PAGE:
The goal of Project 1 is to determine whether detection of tumor cells from liquid-based cervical cytology Pap smear samples (called “PapGene”) and/or circulating tumor DNA (ctDNA) present in blood, and from those samples identify early and low-volume ovarian high-grade serous carcinoma (HGSC) or its precursor lesion, serous tubal intraepithelial carcinoma (STIC) in patients. HGSC is the most common and aggressive type of ovarian epithelial cancer. The disease is detected most often at an advanced stage due to the lack of effective screening tools. We hypothesize that ovarian cancer cells are shed from ovarian tumors or STICs into the lumen, transit through the fallopian tubes and uterus, and exit via the endocervical canal. We also hypothesize that upon invasion ovarian cancer cells and/or their DNA are shed into systemic circulation. The overall objective of Project 1 is to evaluate the clinical performance of a molecular-based cytology test (PapGene test), alone or in combination with circulating tumor DNA liquid biopsy test (ctDNA test), for early detection of HGSC. Other sample collection method such as endometrial brushing will also be evaluated. Ovarian HGSCs accounts for the vast majority of ovarian cancer deaths and its early detection has been a daunting task in the past. Development of a test that can be used for the detection of early, low-volume disease in high-risk individuals, and eventually as a screening test, would represent a significant medical advance. To develop this innovative test, we put together a multidisciplinary team and have access to unique cohorts. We propose the following specific aims:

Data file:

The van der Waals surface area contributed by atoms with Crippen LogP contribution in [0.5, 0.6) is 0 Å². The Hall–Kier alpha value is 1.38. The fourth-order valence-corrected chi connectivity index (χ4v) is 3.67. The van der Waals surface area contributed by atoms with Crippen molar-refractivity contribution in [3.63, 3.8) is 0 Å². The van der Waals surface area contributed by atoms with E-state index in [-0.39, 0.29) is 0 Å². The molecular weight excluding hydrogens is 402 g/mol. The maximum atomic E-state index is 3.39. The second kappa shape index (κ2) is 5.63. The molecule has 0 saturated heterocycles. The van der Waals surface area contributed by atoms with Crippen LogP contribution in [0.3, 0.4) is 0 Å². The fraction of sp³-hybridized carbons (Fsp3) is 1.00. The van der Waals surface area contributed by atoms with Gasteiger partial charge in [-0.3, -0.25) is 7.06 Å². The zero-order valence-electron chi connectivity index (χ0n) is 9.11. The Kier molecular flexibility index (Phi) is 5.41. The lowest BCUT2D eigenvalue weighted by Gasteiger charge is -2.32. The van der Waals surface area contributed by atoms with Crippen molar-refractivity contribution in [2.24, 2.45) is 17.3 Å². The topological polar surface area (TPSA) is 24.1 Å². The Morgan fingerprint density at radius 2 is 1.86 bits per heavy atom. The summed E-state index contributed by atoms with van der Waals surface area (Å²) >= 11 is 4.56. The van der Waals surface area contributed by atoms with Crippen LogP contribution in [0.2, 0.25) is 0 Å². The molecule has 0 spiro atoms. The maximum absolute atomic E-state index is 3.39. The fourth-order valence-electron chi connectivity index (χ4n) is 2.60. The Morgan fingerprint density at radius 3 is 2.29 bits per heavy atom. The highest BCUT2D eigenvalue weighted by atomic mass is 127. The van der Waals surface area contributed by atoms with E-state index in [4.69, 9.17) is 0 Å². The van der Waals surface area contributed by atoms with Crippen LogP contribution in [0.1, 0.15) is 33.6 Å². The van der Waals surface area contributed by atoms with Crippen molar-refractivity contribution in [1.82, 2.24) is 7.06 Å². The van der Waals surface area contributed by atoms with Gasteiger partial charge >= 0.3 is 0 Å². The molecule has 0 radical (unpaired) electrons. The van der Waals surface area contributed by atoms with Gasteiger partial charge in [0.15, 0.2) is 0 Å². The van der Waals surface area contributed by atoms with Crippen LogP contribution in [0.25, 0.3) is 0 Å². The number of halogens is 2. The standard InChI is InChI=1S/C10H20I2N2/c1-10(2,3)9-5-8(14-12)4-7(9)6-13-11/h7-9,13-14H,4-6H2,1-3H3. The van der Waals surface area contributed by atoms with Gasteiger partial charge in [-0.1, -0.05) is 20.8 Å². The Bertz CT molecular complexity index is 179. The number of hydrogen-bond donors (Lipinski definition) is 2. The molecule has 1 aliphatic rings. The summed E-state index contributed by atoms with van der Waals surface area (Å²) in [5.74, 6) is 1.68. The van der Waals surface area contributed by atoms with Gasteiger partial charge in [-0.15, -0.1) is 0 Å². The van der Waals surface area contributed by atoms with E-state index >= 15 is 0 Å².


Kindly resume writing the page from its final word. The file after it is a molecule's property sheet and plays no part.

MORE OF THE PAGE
- Aim 1. Define the performance characteristics of the PapGene and ctDNA tests in detecting ovarian HGSC.
- Aim 2. Explore the utility of PapGene and ctDNA test to detect precursor lesions and early (low-volume) ovarian HGSC in women with increased risk of ovarian cancer.
- Aim 3. Determine the clinical utility of the PapGene test as a screening tool for ovarian HGSC in a prospective cohort.